After about 8 days of remission, a second phase of disease occurs in 20% to 30% of patients.(1) These patients may experience a clinical illness that involves the central nervous system with symptoms of meningitis (e.g., fever, headache, and a stiff neck), encephalitis (e.g., drowsiness, confusion, sensory disturbances, and/or motor abnormalities such as paralysis), or meningoencephalitis.(1)
Although mortality is rare, the convalescent or recovery period can be long and the incidence of sequelae may vary between 30% and 60%, with long-term or even permanent neurologic symptoms.(1) Neuropsychiatric sequelae have been reported in 10-20% of patients.(1)

How can TBE be treated?

There is no specific antiviral treatment for TBE and therapy consists of supportive care and management of complications.(1,2)

How to reduce the risk of being infected?

Safe and effective vaccines against the TBE virus exist and are recommended for people who live or work in, or travel to, TBE risk areas.(3)
The risk of tick-borne infections is reduced by avoiding tick bites (e.g. using insect repellent on skin and clothing when being in risk areas and wearing protective clothing with long sleeves, and long trousers tucked into socks or boot) (3)
As infected dairy animals can shed the TBE virus in their milk, the consumption of unpasteurised milk or dairy products in TBE risk areas is not recommended.(3)

Check your entire body if exposed to ticks and promptly removing attached ticks.(3) When checking the skin for ticks, particular attention should be paid to skin folds as ticks seek the more humid parts of the body, such as the groins, the armpits, the waistband area, under the breasts and behind the knees.(3) In young children, the head (including the scalp) and the neck area should also be checked carefully as tick bites are relatively more common at these sites in this age group. Before entering homes, clothing, bags and other belongings should be examined thoroughly for ticks.(3)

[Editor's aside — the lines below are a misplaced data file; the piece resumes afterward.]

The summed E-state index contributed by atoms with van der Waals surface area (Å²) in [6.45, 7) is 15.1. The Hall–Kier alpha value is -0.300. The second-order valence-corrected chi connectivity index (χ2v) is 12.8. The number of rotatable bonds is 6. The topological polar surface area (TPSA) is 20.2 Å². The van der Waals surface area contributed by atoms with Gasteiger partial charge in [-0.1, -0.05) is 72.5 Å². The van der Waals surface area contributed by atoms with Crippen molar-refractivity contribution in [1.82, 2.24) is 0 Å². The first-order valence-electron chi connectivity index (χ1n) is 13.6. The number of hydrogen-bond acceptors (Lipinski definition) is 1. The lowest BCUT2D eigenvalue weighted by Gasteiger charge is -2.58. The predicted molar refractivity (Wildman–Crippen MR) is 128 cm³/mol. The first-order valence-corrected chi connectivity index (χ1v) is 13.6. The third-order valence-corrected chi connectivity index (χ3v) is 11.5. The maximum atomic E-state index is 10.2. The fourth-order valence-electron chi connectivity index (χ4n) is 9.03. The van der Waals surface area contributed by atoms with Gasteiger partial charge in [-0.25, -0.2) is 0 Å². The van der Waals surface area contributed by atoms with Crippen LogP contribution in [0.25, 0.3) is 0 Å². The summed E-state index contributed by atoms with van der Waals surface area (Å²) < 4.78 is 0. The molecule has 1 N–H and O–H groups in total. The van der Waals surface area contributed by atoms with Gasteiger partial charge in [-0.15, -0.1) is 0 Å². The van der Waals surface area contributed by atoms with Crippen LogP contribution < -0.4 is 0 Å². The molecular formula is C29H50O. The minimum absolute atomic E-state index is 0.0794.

An attached tick should be removed using tweezers or fine pointed forceps, grasping it as closely as possible to where it is attached to the skin and pulling it gently upwards, trying not to break off the mouthparts. A skin disinfectant should be applied after removal of the tick to prevent infection.(3)


References

  1. Centers for Disease Control and Prevention. Factsheet TBE. Online available: https://www.cdc.gov/vhf/tbe/pdf/factsheet.pdf (Last accessed December 2021)
  2. Centers for Disease Control and Prevention. Yellow Book 2020. Chapter 4 Travel-Related Infectious Diseases. Tickborne Encephalitis. Online available: https://wwwnc.cdc.gov/travel/yellowbook/2020/travel-related-infectious-diseases/tickborne-encephalitis (Last accessed December 2021)
  3. WHO. Fact Sheet Tick-Borne Encephalitis in Europe. Online available: https://www.euro.who.int/__data/assets/pdf_file/0010/246169/Fact-sheet-Tick-borne-encephalitis-Eng.pdf (Last accessed December 2021)
  4. Centers for Disease Control and Prevention. Yellow Book 2020. Chapter 3 Environmental Hazards & Other Noninfectious Health Risks. Mosquitoes, Ticks & Other Arthropods. Online available: https://wwwnc.cdc.gov/travel/yellowbook/2020/noninfectious-health-risks/mosquitoes-ticks-and-other-arthropods (Last accessed December 2021)
  5. Heinz FX et al. Emergence of tick-borne encephalitis in new endemic areas in Austria: 42 years of surveillance. Euro Surveill 2015;20(13):9–16.
  6. Bundesministerium Soziales, Gesundheit, Pflege und Konsumentenschutz; Impfplan Österreich 2021. Online available: https://www.sozialministerium.at/Themen/Gesundheit/Impfen/Impfplan-Österreich.html. (Last accessed December 2021)
  7. WHO. Fact Sheet Lyme Borereliosis. Online available. https://www.euro.who.int/__data/assets/pdf_file/0008/246167/Fact-sheet-Lyme-borreliosis-Eng.pdf. (Last accessed December 2021)